Student Senate Discusses Kalyango Tenure Decision At Meeting< < Back to
ATHENS, Ohio (WOUB) — Ohio University students weighed in on the recent actions of the Faculty Senate to submit and then withdraw a committee report recommending a journalism professor found to have sexually harassed two female students by the school’s Title IX office keep his tenure.
The discussion was part of Wednesday’s Student Senate meeting, days after the full Faculty Senate voted Monday to withdraw its committee’s recommendation regarding Yusef Kalyango.
Maggie Old, Women’s Panhellenic Association (WPA) president, during the student speakout portion of the meeting wondered why the school has a Title IX and process if it can easily get overturned by an “untrained faculty senate committee.”
“The decision to let a man who was proven to have sexually harassed two women students keep his job and his tenure will do the following things: empower professors who are tenured to continue abusing their power, scare survivors into not reporting these horrible actions that impact their entire lives, and most importantly this decision will show all students, alumni, women and especially the survivors the university does not stand with survivors.”
The university’s civil rights office conducted investigations into two claims of sexual harassment filed against Kalyango by female students. In both cases, the investigations concluded that the evidence supported the claims.
But in a 5-to-1 decision, the Faculty Senate committee said it did not find the evidence of sexual harassment convincing and there were flaws in those original investigations that denied Kalyango of his due process rights.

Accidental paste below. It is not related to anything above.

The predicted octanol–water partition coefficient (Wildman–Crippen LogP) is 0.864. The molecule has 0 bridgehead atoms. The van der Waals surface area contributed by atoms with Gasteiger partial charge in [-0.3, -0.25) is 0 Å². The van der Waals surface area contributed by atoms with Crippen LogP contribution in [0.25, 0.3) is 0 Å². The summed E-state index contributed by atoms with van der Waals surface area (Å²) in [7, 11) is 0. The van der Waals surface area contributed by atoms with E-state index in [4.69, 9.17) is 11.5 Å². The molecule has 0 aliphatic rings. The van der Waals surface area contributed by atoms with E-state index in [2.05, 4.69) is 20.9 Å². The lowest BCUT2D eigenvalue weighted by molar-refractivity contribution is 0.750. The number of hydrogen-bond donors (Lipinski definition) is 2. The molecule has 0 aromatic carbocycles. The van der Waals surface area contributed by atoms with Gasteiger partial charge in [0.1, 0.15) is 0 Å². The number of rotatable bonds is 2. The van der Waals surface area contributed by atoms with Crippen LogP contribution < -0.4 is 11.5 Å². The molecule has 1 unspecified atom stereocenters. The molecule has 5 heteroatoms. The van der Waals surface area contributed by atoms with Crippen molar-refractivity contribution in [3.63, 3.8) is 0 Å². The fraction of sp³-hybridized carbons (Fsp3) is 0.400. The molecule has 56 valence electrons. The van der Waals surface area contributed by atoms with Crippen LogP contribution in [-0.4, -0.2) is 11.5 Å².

Their report and recommendation went mostly unnoticed until it was sent to local media, triggering a wave of public backlash and the Faculty Senate’s vote to withdraw the report.
Old said she represents roughly 900 women that are part of the 10 sororities that make up the WPA at Ohio University.
She partnered with Student Senate Treasurer Eliza Ivan to start a petition calling for the Board of Trustees to terminate Professor Kalyango’s tenure. The petition had more than 1,300 signatures as of Wednesday at 9:45 p.m.
“We are demanding Kalyango lose his tenure if not his job as a whole,” Old said.
Students used the speakout portion of the meeting to also promote resources for survivors of sexual harassment and other crimes.
Student Senate officers during each report repeated the idea the organization believes, supports and stands with survivors. They highlighted petitions and other acts of activism Student Senate is involved in related to the issue.
Vice President Elizabeth Lilly is working with Graduate Student Senate to draft joint-legislation to ensure both legislative bodies operate to protect students. And they’re doing research to maximize the legislations effect.
Ivan started an email letter writing campaign with Student Senate’s Chief of Staff, PR director and women’s affairs commissioner and vice commissioner.
“In this letter we demand that the board of trustees uphold their responsibilities,” she said. “And to do so by believing and supporting survivors, listening to the needs of the student body and not reinstating Yusuf Kalyango as a tenured faculty member here at Ohio University.”
The university’s board of trustees, which has the final say over loss of tenure, issued a statement Tuesday night saying that it plans to review the entire record in Kalyango’s case, including the committee recommendation the Faculty Senate wants to withdraw
Vice President Elizabeth Lilly said during her report said the the discourse at Wednesday’s meeting captures the disconnect some students feel with Ohio University and its administration.
“I think that it’s really time for us to realize that there is a lot of change that needs to be done in order to protect survivors and give students a place for their voice to be heard, listened to and taken seriously,” she said.
Jenny Hall-Jones, who serves as Senior Associate Vice President for Student Affairs and Dean of Students, was one of several advisors who praised the efforts of Student Senate members. She also shared a “one-stop-shop” of resources for students related to sexual misconduct.